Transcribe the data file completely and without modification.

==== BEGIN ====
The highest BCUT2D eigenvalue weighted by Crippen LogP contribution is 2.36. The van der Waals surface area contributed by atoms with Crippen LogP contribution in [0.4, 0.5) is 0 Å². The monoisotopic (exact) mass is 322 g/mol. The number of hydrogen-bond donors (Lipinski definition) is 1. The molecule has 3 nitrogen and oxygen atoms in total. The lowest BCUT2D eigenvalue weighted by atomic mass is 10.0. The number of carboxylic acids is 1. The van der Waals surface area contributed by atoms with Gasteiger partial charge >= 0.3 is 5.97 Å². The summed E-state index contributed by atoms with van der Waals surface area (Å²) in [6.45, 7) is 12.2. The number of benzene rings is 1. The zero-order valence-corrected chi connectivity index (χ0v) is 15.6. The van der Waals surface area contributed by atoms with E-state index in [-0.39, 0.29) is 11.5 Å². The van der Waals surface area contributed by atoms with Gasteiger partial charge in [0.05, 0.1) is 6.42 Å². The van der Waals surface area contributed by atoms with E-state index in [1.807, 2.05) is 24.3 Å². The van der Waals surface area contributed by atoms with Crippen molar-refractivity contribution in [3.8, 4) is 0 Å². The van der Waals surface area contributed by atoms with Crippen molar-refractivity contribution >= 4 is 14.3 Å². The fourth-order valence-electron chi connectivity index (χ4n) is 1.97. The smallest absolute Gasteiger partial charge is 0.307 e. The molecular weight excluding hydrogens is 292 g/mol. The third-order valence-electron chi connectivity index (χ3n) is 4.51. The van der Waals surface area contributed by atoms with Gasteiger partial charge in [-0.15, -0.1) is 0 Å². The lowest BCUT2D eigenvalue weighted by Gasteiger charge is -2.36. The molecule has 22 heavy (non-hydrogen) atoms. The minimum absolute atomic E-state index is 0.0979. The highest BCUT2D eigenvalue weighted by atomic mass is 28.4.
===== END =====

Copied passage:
The highest BCUT2D eigenvalue weighted by Crippen LogP contribution is 2.36. The van der Waals surface area contributed by atoms with Crippen LogP contribution in [0.4, 0.5) is 0 Å². The monoisotopic (exact) mass is 322 g/mol. The number of hydrogen-bond donors (Lipinski definition) is 1. The molecule has 3 nitrogen and oxygen atoms in total. The lowest BCUT2D eigenvalue weighted by atomic mass is 10.0. The number of carboxylic acids is 1. The van der Waals surface area contributed by atoms with Gasteiger partial charge >= 0.3 is 5.97 Å². The summed E-state index contributed by atoms with van der Waals surface area (Å²) in [6.45, 7) is 12.2. The number of benzene rings is 1. The zero-order valence-corrected chi connectivity index (χ0v) is 15.6. The van der Waals surface area contributed by atoms with E-state index in [-0.39, 0.29) is 11.5 Å². The van der Waals surface area contributed by atoms with Gasteiger partial charge in [0.05, 0.1) is 6.42 Å². The van der Waals surface area contributed by atoms with E-state index in [1.807, 2.05) is 24.3 Å². The van der Waals surface area contributed by atoms with Crippen molar-refractivity contribution in [3.8, 4) is 0 Å². The van der Waals surface area contributed by atoms with Crippen molar-refractivity contribution >= 4 is 14.3 Å². The fourth-order valence-electron chi connectivity index (χ4n) is 1.97. The smallest absolute Gasteiger partial charge is 0.307 e. The molecular weight excluding hydrogens is 292 g/mol. The third-order valence-electron chi connectivity index (χ3n) is 4.51. The van der Waals surface area contributed by atoms with Gasteiger partial charge in [-0.15, -0.1) is 0 Å². The lowest BCUT2D eigenvalue weighted by Gasteiger charge is -2.36. The molecule has 22 heavy (non-hydrogen) atoms. The minimum absolute atomic E-state index is 0.0979. The highest BCUT2D eigenvalue weighted by atomic mass is 28.4.